Eel Brook Beach is one of the more challenging to get to, but has great rewards for those who make the effort. It has to be accessed on foot, from the Eel Brook Beech Trail which has some fairly steep and challenging components.
You get to see Eel Brook as it enters the ocean, first with the creation of its own pond, and then as it travels over and under a spectacular collection of unique rocks. Myths abound on the island regarding the flat, oval rocks on the beach - naturally formed or ship ballast from years' past ... you choose.
You also get spectacular views of Ashburton Head, and a close up view of the beginning of the Seven Days Work, geological formation and the many interesting volcanic rocks which compose its layers. Do be careful - the cliff is eroding, and small rock falls are common place. Exploring right at the cliff face has its inherent dangers. The walk east follows Seven Days Work - all the way to Whale Cove - but be aware of the tides. The cliffs in the area are not scalable in case of emergency, and the waves at high tide crash close to or on the cliff face.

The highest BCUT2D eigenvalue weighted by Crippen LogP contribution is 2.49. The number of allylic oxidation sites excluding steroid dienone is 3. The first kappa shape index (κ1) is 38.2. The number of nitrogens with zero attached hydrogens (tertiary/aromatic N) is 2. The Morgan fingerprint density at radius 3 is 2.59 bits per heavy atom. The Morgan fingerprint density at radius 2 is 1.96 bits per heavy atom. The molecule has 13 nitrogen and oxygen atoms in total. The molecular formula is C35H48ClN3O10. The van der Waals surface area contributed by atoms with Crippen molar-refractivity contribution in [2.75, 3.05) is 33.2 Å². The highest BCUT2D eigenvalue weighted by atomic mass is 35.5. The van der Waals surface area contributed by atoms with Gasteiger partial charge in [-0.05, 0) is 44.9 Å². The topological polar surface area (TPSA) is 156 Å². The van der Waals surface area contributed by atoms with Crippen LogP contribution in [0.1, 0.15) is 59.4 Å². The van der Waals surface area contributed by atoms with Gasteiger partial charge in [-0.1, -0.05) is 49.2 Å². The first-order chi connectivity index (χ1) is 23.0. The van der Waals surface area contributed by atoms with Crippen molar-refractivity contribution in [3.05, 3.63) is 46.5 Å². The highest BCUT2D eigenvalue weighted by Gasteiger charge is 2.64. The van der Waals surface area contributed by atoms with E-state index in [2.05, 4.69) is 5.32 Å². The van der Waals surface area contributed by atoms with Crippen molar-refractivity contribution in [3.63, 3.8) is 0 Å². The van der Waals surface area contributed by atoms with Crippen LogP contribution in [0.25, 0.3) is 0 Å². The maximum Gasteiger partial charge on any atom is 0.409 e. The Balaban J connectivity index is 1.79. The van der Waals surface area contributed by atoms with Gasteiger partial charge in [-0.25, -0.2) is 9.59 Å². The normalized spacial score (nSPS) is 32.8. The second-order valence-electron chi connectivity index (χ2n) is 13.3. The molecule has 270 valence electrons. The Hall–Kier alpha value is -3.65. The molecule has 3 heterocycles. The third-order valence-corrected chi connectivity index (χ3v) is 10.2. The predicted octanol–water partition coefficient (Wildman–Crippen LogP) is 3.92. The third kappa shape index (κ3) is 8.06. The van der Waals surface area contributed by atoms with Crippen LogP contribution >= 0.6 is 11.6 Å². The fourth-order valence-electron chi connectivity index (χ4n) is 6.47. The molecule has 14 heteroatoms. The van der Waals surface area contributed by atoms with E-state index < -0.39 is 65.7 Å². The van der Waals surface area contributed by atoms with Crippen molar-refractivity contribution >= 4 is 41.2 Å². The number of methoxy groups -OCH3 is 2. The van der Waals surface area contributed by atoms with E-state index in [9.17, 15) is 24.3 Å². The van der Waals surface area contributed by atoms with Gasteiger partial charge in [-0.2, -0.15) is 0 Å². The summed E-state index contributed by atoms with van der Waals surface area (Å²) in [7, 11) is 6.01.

The walk west to the shore at the foot of Ashburton Head features a long point of land at low tide and a small string of islets at high tide. Seal sightings are common, and you can often see whales as well.
The camp on the cliff by the Beach is private - the bench honours a recently passed islander, June McLean and was placed there in 2010 by the Naves family.